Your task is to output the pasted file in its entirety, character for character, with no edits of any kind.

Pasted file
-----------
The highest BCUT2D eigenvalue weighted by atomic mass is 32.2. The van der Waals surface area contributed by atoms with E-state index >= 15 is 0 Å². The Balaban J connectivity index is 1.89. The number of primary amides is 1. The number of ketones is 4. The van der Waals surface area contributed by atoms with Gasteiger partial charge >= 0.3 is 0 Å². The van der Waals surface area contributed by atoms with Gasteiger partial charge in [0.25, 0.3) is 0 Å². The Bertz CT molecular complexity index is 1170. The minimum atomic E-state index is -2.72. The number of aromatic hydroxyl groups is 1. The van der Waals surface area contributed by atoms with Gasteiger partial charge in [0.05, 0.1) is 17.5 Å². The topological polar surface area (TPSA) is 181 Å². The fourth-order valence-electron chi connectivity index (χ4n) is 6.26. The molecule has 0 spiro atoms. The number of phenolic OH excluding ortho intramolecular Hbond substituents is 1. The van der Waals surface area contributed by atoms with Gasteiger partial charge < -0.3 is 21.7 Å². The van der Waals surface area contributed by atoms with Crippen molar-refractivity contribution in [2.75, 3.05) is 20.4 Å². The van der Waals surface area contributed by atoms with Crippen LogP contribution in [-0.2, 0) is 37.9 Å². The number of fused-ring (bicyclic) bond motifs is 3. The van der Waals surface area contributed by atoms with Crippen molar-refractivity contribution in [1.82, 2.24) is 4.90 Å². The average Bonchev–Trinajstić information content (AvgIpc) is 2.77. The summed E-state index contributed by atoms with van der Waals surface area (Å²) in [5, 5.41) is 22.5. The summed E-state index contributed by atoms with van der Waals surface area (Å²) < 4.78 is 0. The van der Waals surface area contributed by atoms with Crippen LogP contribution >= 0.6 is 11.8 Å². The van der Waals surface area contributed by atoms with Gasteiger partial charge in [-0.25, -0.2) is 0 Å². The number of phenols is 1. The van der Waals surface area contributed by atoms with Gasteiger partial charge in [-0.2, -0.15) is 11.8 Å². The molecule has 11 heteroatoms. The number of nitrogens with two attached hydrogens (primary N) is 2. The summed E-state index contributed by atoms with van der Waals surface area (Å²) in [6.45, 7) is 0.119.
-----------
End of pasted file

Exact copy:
The highest BCUT2D eigenvalue weighted by atomic mass is 32.2. The van der Waals surface area contributed by atoms with E-state index >= 15 is 0 Å². The Balaban J connectivity index is 1.89. The number of primary amides is 1. The number of ketones is 4. The van der Waals surface area contributed by atoms with Gasteiger partial charge >= 0.3 is 0 Å². The van der Waals surface area contributed by atoms with Gasteiger partial charge in [0.25, 0.3) is 0 Å². The Bertz CT molecular complexity index is 1170. The minimum atomic E-state index is -2.72. The number of aromatic hydroxyl groups is 1. The van der Waals surface area contributed by atoms with Gasteiger partial charge in [0.05, 0.1) is 17.5 Å². The topological polar surface area (TPSA) is 181 Å². The fourth-order valence-electron chi connectivity index (χ4n) is 6.26. The molecule has 0 spiro atoms. The number of phenolic OH excluding ortho intramolecular Hbond substituents is 1. The van der Waals surface area contributed by atoms with Gasteiger partial charge < -0.3 is 21.7 Å². The van der Waals surface area contributed by atoms with Crippen molar-refractivity contribution in [2.75, 3.05) is 20.4 Å². The van der Waals surface area contributed by atoms with Crippen LogP contribution in [-0.2, 0) is 37.9 Å². The number of fused-ring (bicyclic) bond motifs is 3. The van der Waals surface area contributed by atoms with Crippen molar-refractivity contribution in [1.82, 2.24) is 4.90 Å². The average Bonchev–Trinajstić information content (AvgIpc) is 2.77. The summed E-state index contributed by atoms with van der Waals surface area (Å²) in [5, 5.41) is 22.5. The summed E-state index contributed by atoms with van der Waals surface area (Å²) < 4.78 is 0. The van der Waals surface area contributed by atoms with Crippen LogP contribution >= 0.6 is 11.8 Å². The van der Waals surface area contributed by atoms with Gasteiger partial charge in [-0.25, -0.2) is 0 Å². The number of phenols is 1. The van der Waals surface area contributed by atoms with Gasteiger partial charge in [-0.2, -0.15) is 11.8 Å². The molecule has 11 heteroatoms. The number of nitrogens with two attached hydrogens (primary N) is 2. The summed E-state index contributed by atoms with van der Waals surface area (Å²) in [6.45, 7) is 0.119.